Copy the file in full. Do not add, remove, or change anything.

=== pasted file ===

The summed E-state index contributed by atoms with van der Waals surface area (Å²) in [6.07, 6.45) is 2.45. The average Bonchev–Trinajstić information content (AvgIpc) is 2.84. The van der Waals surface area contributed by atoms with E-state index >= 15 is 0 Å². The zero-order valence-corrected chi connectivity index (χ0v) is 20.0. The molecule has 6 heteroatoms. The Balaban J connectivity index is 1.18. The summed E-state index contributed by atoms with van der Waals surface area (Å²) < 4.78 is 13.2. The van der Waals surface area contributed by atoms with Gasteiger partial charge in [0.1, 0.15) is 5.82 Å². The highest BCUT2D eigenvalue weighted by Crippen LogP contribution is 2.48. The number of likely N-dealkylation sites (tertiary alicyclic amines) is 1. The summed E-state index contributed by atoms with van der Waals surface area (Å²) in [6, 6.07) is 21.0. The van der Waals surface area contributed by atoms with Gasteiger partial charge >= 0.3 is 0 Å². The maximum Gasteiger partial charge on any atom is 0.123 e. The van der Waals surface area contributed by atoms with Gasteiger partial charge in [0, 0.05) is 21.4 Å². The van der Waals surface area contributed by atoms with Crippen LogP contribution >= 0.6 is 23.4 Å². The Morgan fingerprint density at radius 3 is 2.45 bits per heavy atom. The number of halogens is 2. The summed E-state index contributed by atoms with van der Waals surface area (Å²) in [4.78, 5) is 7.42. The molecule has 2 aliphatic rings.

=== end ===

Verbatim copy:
The summed E-state index contributed by atoms with van der Waals surface area (Å²) in [6.07, 6.45) is 2.45. The average Bonchev–Trinajstić information content (AvgIpc) is 2.84. The van der Waals surface area contributed by atoms with E-state index >= 15 is 0 Å². The zero-order valence-corrected chi connectivity index (χ0v) is 20.0. The molecule has 6 heteroatoms. The Balaban J connectivity index is 1.18. The summed E-state index contributed by atoms with van der Waals surface area (Å²) < 4.78 is 13.2. The van der Waals surface area contributed by atoms with Gasteiger partial charge in [0.1, 0.15) is 5.82 Å². The highest BCUT2D eigenvalue weighted by Crippen LogP contribution is 2.48. The number of likely N-dealkylation sites (tertiary alicyclic amines) is 1. The summed E-state index contributed by atoms with van der Waals surface area (Å²) in [6, 6.07) is 21.0. The van der Waals surface area contributed by atoms with Gasteiger partial charge >= 0.3 is 0 Å². The maximum Gasteiger partial charge on any atom is 0.123 e. The van der Waals surface area contributed by atoms with Gasteiger partial charge in [0, 0.05) is 21.4 Å². The van der Waals surface area contributed by atoms with Crippen LogP contribution >= 0.6 is 23.4 Å². The Morgan fingerprint density at radius 3 is 2.45 bits per heavy atom. The number of halogens is 2. The summed E-state index contributed by atoms with van der Waals surface area (Å²) in [4.78, 5) is 7.42. The molecule has 2 aliphatic rings.